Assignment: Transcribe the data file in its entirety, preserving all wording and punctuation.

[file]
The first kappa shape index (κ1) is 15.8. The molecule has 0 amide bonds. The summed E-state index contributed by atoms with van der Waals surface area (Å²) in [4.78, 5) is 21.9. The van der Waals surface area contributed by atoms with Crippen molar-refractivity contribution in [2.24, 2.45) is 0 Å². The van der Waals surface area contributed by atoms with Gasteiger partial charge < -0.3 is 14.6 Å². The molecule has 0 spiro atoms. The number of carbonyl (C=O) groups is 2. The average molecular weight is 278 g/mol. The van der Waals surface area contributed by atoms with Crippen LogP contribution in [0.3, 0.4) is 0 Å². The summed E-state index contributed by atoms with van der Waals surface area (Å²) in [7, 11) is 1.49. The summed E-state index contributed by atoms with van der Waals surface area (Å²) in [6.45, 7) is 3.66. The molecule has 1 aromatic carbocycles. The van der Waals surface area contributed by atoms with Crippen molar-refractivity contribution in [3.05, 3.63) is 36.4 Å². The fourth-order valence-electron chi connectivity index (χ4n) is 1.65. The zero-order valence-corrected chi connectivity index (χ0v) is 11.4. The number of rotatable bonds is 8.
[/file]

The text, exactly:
The first kappa shape index (κ1) is 15.8. The molecule has 0 amide bonds. The summed E-state index contributed by atoms with van der Waals surface area (Å²) in [4.78, 5) is 21.9. The van der Waals surface area contributed by atoms with Crippen molar-refractivity contribution in [2.24, 2.45) is 0 Å². The van der Waals surface area contributed by atoms with Gasteiger partial charge < -0.3 is 14.6 Å². The molecule has 0 spiro atoms. The number of carbonyl (C=O) groups is 2. The average molecular weight is 278 g/mol. The van der Waals surface area contributed by atoms with Crippen LogP contribution in [0.3, 0.4) is 0 Å². The summed E-state index contributed by atoms with van der Waals surface area (Å²) in [7, 11) is 1.49. The summed E-state index contributed by atoms with van der Waals surface area (Å²) in [6.45, 7) is 3.66. The molecule has 1 aromatic carbocycles. The van der Waals surface area contributed by atoms with Crippen molar-refractivity contribution in [3.05, 3.63) is 36.4 Å². The fourth-order valence-electron chi connectivity index (χ4n) is 1.65. The zero-order valence-corrected chi connectivity index (χ0v) is 11.4. The number of rotatable bonds is 8.